Well, that’s a toughie. It’s I grew up in the industry in the ’80s in London where often in a day you would shoot six shots. The industry has generally moved to you shoot 20 to 40 shots. And I’m sitting somewhere in the middle. So I’m going at the speed of very high-level television or pretty quick feature. Like David, if David Fincher was directing this, we would be shooting for 10 months and the movie would cost a lot of money. So some of it is I let people bring what they wanna bring and I don’t try really hard to push them into… I think the job of the director is to have a vision and a plan and a pretty specific plan but then fully respect the artist who is coming in, in whatever aspect they’re coming into the film and let them present what they think. And run with it unless it upsets the vision completely.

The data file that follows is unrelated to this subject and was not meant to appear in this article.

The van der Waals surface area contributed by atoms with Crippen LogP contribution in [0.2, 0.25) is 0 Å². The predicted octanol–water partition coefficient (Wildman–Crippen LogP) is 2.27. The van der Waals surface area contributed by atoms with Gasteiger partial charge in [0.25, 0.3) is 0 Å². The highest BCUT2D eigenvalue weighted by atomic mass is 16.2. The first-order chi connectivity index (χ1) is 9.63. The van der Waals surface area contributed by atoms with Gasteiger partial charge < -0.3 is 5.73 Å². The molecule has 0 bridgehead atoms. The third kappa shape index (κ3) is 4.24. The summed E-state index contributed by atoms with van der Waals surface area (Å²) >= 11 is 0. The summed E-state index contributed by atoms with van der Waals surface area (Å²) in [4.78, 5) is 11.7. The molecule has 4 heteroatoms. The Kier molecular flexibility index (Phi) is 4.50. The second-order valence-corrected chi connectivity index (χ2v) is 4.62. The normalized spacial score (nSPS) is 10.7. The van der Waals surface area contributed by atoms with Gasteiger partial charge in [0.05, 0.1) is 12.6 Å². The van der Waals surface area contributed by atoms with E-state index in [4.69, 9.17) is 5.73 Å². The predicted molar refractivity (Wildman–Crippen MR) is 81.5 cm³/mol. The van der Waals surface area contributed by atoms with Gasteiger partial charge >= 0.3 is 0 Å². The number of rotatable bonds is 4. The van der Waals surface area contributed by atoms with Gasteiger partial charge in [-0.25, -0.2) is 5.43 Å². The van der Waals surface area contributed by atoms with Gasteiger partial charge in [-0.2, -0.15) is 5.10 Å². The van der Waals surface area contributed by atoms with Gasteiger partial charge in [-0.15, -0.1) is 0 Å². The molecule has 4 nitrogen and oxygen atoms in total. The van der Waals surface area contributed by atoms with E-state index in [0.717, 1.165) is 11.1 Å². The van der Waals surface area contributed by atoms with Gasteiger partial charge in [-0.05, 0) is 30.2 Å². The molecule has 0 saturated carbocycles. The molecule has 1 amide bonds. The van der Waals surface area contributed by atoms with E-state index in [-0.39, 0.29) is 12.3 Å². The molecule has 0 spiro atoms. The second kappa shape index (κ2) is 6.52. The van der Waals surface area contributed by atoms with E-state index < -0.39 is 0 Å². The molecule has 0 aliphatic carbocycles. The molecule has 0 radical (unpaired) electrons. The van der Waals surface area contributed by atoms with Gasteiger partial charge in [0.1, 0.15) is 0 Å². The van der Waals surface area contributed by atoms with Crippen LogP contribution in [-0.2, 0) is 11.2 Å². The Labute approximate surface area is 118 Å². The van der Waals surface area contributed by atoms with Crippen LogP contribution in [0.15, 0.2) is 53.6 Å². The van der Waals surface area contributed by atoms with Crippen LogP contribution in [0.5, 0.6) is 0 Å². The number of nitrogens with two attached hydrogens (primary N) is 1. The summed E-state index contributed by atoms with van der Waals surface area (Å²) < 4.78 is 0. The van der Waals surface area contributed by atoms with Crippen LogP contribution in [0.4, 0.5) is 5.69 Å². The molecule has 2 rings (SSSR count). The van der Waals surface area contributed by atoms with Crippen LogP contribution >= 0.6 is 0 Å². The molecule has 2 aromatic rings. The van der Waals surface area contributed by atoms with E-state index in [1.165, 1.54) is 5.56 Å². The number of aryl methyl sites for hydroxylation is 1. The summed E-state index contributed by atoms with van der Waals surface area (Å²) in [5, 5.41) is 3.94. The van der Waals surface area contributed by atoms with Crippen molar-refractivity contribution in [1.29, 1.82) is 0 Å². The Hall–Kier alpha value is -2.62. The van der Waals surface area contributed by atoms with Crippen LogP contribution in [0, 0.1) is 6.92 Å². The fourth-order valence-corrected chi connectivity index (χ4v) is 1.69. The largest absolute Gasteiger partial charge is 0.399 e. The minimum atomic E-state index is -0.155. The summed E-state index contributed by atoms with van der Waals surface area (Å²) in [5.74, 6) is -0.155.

Do the puppeteers allow that?

Oh, the puppeteers absolutely. I let them bring what they wanna bring and I adjust rather than telling them what to bring. And directors that tend to have very high take counts literally think that, feel like they know where you should blink your eyes, what angle your head should be at and all of that. And I certainly don’t work that way. My Dad used to say, people would say, did your project come out the way you intended? And he said, well certainly not. I had 300 incredible artists who collaborated with me and it’s the result of only what that group of 300 artists could have produced. And certainly not. And I feel much the same with this. It evolves and it adjusts and my job is to have a vision I think and hold it all together. But also flex with all of the great, creative people that are involved.

I’m curious if how much thought was put into the creation of this world? Like the puppets existing alongside humans. I know in like the Muppets that’s never really like addressed like they’re just there. Did you guys come up with rules and such?